Vesicular-tubular cluster

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The ERGIC lies between the rough endoplasmic reticulum and Golgi on the secretory pathway

The vesicular-tubular cluster (VTC), also referred to as the ER-Golgi intermediate compartment (or ERGIC), is an organelle in eukaryotic cells. This compartment mediates trafficking between the endoplasmic reticulum and Golgi complex, facilitating the sorting of cargo.[1] The cluster was first identified in 1988 using an antibody to the protein that has since been named ERGIC-53[2]

In mammalian organisms, COPII vesicles that have budded from exit sites in the endoplasmic reticulum lose their coats and fuse to form the vesicular-tubular cluster (VTC). Retrieval (or retrograde) transport in COPI vesicles returns many of the lost ER resident proteins back to the endoplasmic reticulum. Forward (or anterograde) transport moves the VTC contents to the cis-Golgi network, the receiving face of the Golgi complex. This process is thought to occur by one of two processes. One is known as cisternal maturation where the VTC simply matures into the cis-Golgi network. In another, COPI vesicular transport moves VTC material to the receiving face of the Golgi apparatus through movement of the VTC along microtubules. Evidence exists for both processes and it may be that both occur simultaneously in cells.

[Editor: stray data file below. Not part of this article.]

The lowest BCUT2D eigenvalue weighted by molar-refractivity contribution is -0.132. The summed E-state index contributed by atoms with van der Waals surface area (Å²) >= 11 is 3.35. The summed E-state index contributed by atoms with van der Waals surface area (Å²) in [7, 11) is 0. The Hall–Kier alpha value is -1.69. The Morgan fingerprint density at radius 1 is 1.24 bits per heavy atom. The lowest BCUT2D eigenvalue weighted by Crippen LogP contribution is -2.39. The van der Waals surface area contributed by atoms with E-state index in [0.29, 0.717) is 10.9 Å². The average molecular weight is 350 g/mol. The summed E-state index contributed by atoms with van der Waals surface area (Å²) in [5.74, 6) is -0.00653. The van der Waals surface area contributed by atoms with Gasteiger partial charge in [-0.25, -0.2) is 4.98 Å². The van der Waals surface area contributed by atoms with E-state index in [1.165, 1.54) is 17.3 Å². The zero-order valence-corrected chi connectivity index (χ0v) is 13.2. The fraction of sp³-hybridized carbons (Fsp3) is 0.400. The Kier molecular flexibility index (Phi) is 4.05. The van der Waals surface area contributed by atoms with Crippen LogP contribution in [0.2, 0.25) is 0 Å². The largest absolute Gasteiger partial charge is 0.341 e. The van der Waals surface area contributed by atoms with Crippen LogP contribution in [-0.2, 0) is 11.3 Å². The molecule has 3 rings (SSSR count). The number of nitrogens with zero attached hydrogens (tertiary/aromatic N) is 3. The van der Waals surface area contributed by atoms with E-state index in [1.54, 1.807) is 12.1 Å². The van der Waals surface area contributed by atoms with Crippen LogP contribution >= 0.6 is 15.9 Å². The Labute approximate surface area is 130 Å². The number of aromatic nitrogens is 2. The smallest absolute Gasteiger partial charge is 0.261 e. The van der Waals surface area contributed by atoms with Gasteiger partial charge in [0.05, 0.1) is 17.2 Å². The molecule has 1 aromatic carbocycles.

References[edit]

  1. ^ Appenzeller-Herzog C, Hauri HP (June 2006). "The ER-Golgi intermediate compartment (ERGIC): in search of its identity and function". J. Cell. Sci. 119 (Pt 11): 2173–83. PMID 16723730. doi:10.1242/jcs.03019. 
  2. ^ Schweizer A, Fransen JA, Bächi T, Ginsel L, Hauri HP., J Cell Biol. 1988 Nov;107(5):1643-53. "Identification, by a monoclonal antibody, of a 53-kD protein associated with a tubulo-vesicular compartment at the cis-side of the Golgi apparatus." (PDF). jcb.rupress.org. The Rockefeller University Press,. Retrieved 7 April 2017.